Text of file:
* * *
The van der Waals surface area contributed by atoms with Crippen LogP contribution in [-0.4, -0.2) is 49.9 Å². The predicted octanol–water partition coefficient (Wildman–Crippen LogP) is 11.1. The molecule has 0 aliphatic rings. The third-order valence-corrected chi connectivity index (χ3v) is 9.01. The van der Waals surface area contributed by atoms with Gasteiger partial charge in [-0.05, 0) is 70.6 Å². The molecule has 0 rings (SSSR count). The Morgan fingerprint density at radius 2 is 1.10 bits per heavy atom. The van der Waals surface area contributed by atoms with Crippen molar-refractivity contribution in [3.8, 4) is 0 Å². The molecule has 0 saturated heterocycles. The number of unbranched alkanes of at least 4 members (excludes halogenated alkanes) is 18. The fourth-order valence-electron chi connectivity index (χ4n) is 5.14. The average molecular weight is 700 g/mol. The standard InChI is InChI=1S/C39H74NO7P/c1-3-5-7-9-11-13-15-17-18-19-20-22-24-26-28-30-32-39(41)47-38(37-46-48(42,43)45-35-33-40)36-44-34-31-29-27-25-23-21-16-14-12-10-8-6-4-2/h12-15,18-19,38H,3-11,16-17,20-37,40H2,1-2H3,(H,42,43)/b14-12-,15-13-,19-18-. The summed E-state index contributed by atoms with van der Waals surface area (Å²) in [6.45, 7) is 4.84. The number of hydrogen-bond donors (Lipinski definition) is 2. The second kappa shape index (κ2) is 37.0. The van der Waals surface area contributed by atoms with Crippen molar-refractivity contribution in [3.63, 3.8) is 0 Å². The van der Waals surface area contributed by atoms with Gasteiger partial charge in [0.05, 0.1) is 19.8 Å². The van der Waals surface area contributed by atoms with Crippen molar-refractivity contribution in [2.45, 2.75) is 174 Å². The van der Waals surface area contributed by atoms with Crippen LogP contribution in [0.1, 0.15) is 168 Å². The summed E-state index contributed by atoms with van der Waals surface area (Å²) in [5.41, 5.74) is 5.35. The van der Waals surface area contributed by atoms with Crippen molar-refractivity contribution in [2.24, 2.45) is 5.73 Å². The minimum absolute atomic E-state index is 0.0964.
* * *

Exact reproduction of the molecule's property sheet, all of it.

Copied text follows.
The van der Waals surface area contributed by atoms with Crippen LogP contribution in [-0.4, -0.2) is 49.9 Å². The predicted octanol–water partition coefficient (Wildman–Crippen LogP) is 11.1. The molecule has 0 aliphatic rings. The third-order valence-corrected chi connectivity index (χ3v) is 9.01. The van der Waals surface area contributed by atoms with Gasteiger partial charge in [-0.05, 0) is 70.6 Å². The molecule has 0 rings (SSSR count). The Morgan fingerprint density at radius 2 is 1.10 bits per heavy atom. The van der Waals surface area contributed by atoms with Crippen molar-refractivity contribution in [3.8, 4) is 0 Å². The molecule has 0 saturated heterocycles. The number of unbranched alkanes of at least 4 members (excludes halogenated alkanes) is 18. The fourth-order valence-electron chi connectivity index (χ4n) is 5.14. The average molecular weight is 700 g/mol. The standard InChI is InChI=1S/C39H74NO7P/c1-3-5-7-9-11-13-15-17-18-19-20-22-24-26-28-30-32-39(41)47-38(37-46-48(42,43)45-35-33-40)36-44-34-31-29-27-25-23-21-16-14-12-10-8-6-4-2/h12-15,18-19,38H,3-11,16-17,20-37,40H2,1-2H3,(H,42,43)/b14-12-,15-13-,19-18-. The summed E-state index contributed by atoms with van der Waals surface area (Å²) in [6.45, 7) is 4.84. The number of hydrogen-bond donors (Lipinski definition) is 2. The second kappa shape index (κ2) is 37.0. The van der Waals surface area contributed by atoms with Crippen molar-refractivity contribution in [3.63, 3.8) is 0 Å². The van der Waals surface area contributed by atoms with Gasteiger partial charge in [0.05, 0.1) is 19.8 Å². The van der Waals surface area contributed by atoms with Crippen molar-refractivity contribution in [2.45, 2.75) is 174 Å². The van der Waals surface area contributed by atoms with Crippen LogP contribution in [0.1, 0.15) is 168 Å². The summed E-state index contributed by atoms with van der Waals surface area (Å²) in [5.41, 5.74) is 5.35. The van der Waals surface area contributed by atoms with Crippen molar-refractivity contribution in [2.24, 2.45) is 5.73 Å². The minimum absolute atomic E-state index is 0.0964.